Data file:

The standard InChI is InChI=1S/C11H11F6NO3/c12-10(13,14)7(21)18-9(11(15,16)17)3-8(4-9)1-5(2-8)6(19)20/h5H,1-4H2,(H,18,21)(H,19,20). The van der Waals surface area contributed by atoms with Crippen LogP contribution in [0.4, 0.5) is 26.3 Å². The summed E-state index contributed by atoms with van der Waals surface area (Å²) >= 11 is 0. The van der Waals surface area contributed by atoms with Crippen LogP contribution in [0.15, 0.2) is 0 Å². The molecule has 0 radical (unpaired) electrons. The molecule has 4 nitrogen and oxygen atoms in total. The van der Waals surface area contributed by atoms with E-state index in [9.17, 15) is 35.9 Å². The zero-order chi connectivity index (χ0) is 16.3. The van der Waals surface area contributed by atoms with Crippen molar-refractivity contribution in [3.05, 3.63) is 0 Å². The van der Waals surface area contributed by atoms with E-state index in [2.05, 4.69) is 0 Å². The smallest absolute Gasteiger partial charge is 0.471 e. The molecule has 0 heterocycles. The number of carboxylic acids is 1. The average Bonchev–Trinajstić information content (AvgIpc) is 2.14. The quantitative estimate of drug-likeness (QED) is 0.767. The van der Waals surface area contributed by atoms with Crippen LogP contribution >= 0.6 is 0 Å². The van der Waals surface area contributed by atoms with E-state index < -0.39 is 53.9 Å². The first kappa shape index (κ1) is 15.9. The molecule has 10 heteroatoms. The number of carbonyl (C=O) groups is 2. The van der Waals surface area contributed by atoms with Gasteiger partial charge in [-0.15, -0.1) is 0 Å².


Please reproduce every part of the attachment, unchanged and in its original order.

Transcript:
The standard InChI is InChI=1S/C11H11F6NO3/c12-10(13,14)7(21)18-9(11(15,16)17)3-8(4-9)1-5(2-8)6(19)20/h5H,1-4H2,(H,18,21)(H,19,20). The van der Waals surface area contributed by atoms with Crippen LogP contribution in [0.4, 0.5) is 26.3 Å². The summed E-state index contributed by atoms with van der Waals surface area (Å²) >= 11 is 0. The van der Waals surface area contributed by atoms with Crippen LogP contribution in [0.15, 0.2) is 0 Å². The molecule has 0 radical (unpaired) electrons. The molecule has 4 nitrogen and oxygen atoms in total. The van der Waals surface area contributed by atoms with E-state index in [9.17, 15) is 35.9 Å². The zero-order chi connectivity index (χ0) is 16.3. The van der Waals surface area contributed by atoms with Crippen molar-refractivity contribution in [3.05, 3.63) is 0 Å². The van der Waals surface area contributed by atoms with E-state index in [2.05, 4.69) is 0 Å². The smallest absolute Gasteiger partial charge is 0.471 e. The molecule has 0 heterocycles. The number of carboxylic acids is 1. The average Bonchev–Trinajstić information content (AvgIpc) is 2.14. The quantitative estimate of drug-likeness (QED) is 0.767. The van der Waals surface area contributed by atoms with Crippen LogP contribution >= 0.6 is 0 Å². The van der Waals surface area contributed by atoms with E-state index < -0.39 is 53.9 Å². The first kappa shape index (κ1) is 15.9. The molecule has 10 heteroatoms. The number of carbonyl (C=O) groups is 2. The van der Waals surface area contributed by atoms with Gasteiger partial charge in [-0.15, -0.1) is 0 Å².